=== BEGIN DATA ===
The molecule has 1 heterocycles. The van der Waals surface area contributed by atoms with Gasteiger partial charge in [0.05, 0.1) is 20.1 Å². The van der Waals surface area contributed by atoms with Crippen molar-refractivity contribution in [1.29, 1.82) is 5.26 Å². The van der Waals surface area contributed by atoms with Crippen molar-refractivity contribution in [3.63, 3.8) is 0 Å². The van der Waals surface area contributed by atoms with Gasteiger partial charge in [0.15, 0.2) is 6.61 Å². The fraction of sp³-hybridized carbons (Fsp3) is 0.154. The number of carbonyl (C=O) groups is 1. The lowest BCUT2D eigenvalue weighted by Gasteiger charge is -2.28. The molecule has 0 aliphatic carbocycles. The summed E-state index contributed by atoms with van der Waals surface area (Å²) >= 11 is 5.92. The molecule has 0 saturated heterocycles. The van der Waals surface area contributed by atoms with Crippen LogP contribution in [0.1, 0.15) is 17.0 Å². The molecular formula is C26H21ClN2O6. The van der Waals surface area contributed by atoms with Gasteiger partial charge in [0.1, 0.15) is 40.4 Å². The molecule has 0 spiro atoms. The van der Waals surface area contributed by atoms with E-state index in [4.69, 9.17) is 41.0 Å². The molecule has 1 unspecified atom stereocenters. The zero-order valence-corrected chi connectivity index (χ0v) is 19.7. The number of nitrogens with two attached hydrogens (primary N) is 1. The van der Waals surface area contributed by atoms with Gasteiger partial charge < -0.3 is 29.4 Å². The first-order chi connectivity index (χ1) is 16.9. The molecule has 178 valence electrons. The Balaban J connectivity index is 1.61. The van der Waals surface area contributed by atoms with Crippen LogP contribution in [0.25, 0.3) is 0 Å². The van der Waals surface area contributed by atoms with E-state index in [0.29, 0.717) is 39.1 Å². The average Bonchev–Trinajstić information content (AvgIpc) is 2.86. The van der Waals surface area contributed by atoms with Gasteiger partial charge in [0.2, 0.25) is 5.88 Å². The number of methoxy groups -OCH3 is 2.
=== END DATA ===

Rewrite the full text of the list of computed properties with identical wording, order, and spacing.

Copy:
The molecule has 1 heterocycles. The van der Waals surface area contributed by atoms with Gasteiger partial charge in [0.05, 0.1) is 20.1 Å². The van der Waals surface area contributed by atoms with Crippen molar-refractivity contribution in [1.29, 1.82) is 5.26 Å². The van der Waals surface area contributed by atoms with Crippen molar-refractivity contribution in [3.63, 3.8) is 0 Å². The van der Waals surface area contributed by atoms with Gasteiger partial charge in [0.15, 0.2) is 6.61 Å². The fraction of sp³-hybridized carbons (Fsp3) is 0.154. The number of carbonyl (C=O) groups is 1. The lowest BCUT2D eigenvalue weighted by Gasteiger charge is -2.28. The molecule has 0 aliphatic carbocycles. The summed E-state index contributed by atoms with van der Waals surface area (Å²) >= 11 is 5.92. The molecule has 0 saturated heterocycles. The van der Waals surface area contributed by atoms with Crippen LogP contribution in [0.1, 0.15) is 17.0 Å². The molecular formula is C26H21ClN2O6. The van der Waals surface area contributed by atoms with Gasteiger partial charge in [0.1, 0.15) is 40.4 Å². The molecule has 0 spiro atoms. The van der Waals surface area contributed by atoms with E-state index in [4.69, 9.17) is 41.0 Å². The molecule has 1 unspecified atom stereocenters. The zero-order valence-corrected chi connectivity index (χ0v) is 19.7. The number of nitrogens with two attached hydrogens (primary N) is 1. The van der Waals surface area contributed by atoms with Gasteiger partial charge < -0.3 is 29.4 Å². The first-order chi connectivity index (χ1) is 16.9. The molecule has 178 valence electrons. The Balaban J connectivity index is 1.61. The van der Waals surface area contributed by atoms with Crippen LogP contribution in [0.25, 0.3) is 0 Å². The van der Waals surface area contributed by atoms with E-state index in [0.29, 0.717) is 39.1 Å². The average Bonchev–Trinajstić information content (AvgIpc) is 2.86. The van der Waals surface area contributed by atoms with Gasteiger partial charge in [0.2, 0.25) is 5.88 Å². The number of methoxy groups -OCH3 is 2.